OppositionFor more details on this topic, see Free trade debate.
The relative costs, benefits and beneficiaries of free trade are debated by academics, governments and interest groups.
Arguments for protectionism fall into the economic category (trade hurts the economy) or the moral category (the effects of trade might help the economy, but have ill effects in other areas); a general argument against free trade is that it is colonialism or imperialism in disguise. The moral category is wide, including concerns of destroying infant industries and undermining long run economic development, income inequality, environmental degradation, supporting child labor and sweatshops, race to the bottom, wage slavery, accentuating poverty in poor countries, harming national defense, and forcing cultural change.
Economic arguments against free trade criticize the assumptions or conclusions of economic theories. Sociopolitical arguments against free trade cite social and political effects that economic arguments do not capture, such as political stability, national security, human rights and environmental protection.
Free trade is often opposed by domestic industries that would have their profits and market share reduced by lower prices for imported goods. For example, if United States tariffs on imported sugar were reduced, U.S. sugar producers would receive lower prices and profits, while U.S. sugar consumers would spend less for the same amount of sugar because of those same lower prices. The economic theory of David Ricardo holds that consumers would necessarily gain more than producers would lose. Since each of those few domestic sugar producers would lose a lot while each of a great number of consumers would gain only a little, domestic producers are more likely to mobilize against the lifting of tariffs. More generally, producers often favor domestic subsidies and tariffs on imports in their home countries, while objecting to subsidies and tariffs in their export markets.
Real Wages vs Trade as a Percent of GDP
Socialists frequently oppose free trade on the ground that it allows maximum exploitation of workers by capital. For example, Karl Marx wrote in The Communist Manifesto, "The bourgeoisie... has set up that single, unconscionable freedom – tree Trade. In one word, for exploitation, veiled by religious and political illusions, it has substituted naked, shameless, direct, brutal exploitation." Nonetheless, Marx favored free trade solely because he felt that it would hasten the social revolution. To those who oppose socialism, this becomes an argument against free trade.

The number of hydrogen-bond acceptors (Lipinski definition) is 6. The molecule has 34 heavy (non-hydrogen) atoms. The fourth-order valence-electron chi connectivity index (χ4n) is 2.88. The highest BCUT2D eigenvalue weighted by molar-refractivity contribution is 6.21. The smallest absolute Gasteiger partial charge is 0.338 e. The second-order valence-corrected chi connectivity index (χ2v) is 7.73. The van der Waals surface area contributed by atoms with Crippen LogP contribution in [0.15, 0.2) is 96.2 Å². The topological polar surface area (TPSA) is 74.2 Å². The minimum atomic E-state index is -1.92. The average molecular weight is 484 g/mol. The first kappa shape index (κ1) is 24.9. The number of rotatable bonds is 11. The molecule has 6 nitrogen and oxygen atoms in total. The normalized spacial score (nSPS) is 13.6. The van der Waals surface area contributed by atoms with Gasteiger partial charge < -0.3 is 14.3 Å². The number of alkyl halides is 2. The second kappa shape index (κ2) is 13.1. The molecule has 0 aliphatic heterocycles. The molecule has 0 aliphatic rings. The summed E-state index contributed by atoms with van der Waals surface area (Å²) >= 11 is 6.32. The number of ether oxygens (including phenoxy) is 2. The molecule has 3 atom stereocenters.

"Free trade" is opposed by many anti-globalization groups, based on their assertion that free trade agreements generally do not increase the economic freedom of the poor or the working class, and frequently make them poorer. Where the foreign supplier allows de facto exploitation of labor, domestic free-labor is unfairly forced to compete with the foreign exploited labor, and thus the domestic "working class would gradually be forced down to the level of helotry." To this extent, free trade is seen as nothing more than an end-run around laws that protect individual liberty, such as the Thirteenth Amendment to the United States Constitution (outlawing slavery and indentured servitude).
It is important to distinguish between arguments against free trade theory, and free trade agreements as applied. Some opponents of NAFTA see the agreement as being materially harmful to the common people, but some of the arguments are actually against the particulars of government-managed trade, rather than against free trade per se. For example, it is argued that it would be wrong to let subsidized corn from the U.S. into Mexico freely under NAFTA at prices well below production cost (dumping) because of its ruinous effects to Mexican farmers. Of course, such subsidies violate free trade theory, so this argument is not actually against the principle of free trade, but rather its selective implementation.
Read more about this topic: Free Trade
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Famous quotes containing the word opposition:
“A man with your experience in affairs must have seen cause to appreciate the futility of opposition to the moral sentiment. However feeble the sufferer and however great the oppressor, it is in the nature of things that the blow should recoil upon the aggressor. For God is in the sentiment, and it cannot be withstood.”
—Ralph Waldo Emerson (18031882)
“Human life in common is only made possible when a majority comes together which is stronger than any separate individual and which remains united against all separate individuals. The power of this community is then set up as right in opposition to the power of the individual, which is condemned as brute force.”
—Sigmund Freud (18561939)
“It is human agitation, with all the vulgarity of needs small and great, with its flagrant disgust for the police who repress it, it is the agitation of all men ... that alone determines revolutionary mental forms, in opposition to bourgeois mental forms.”
—Georges Bataille (18971962)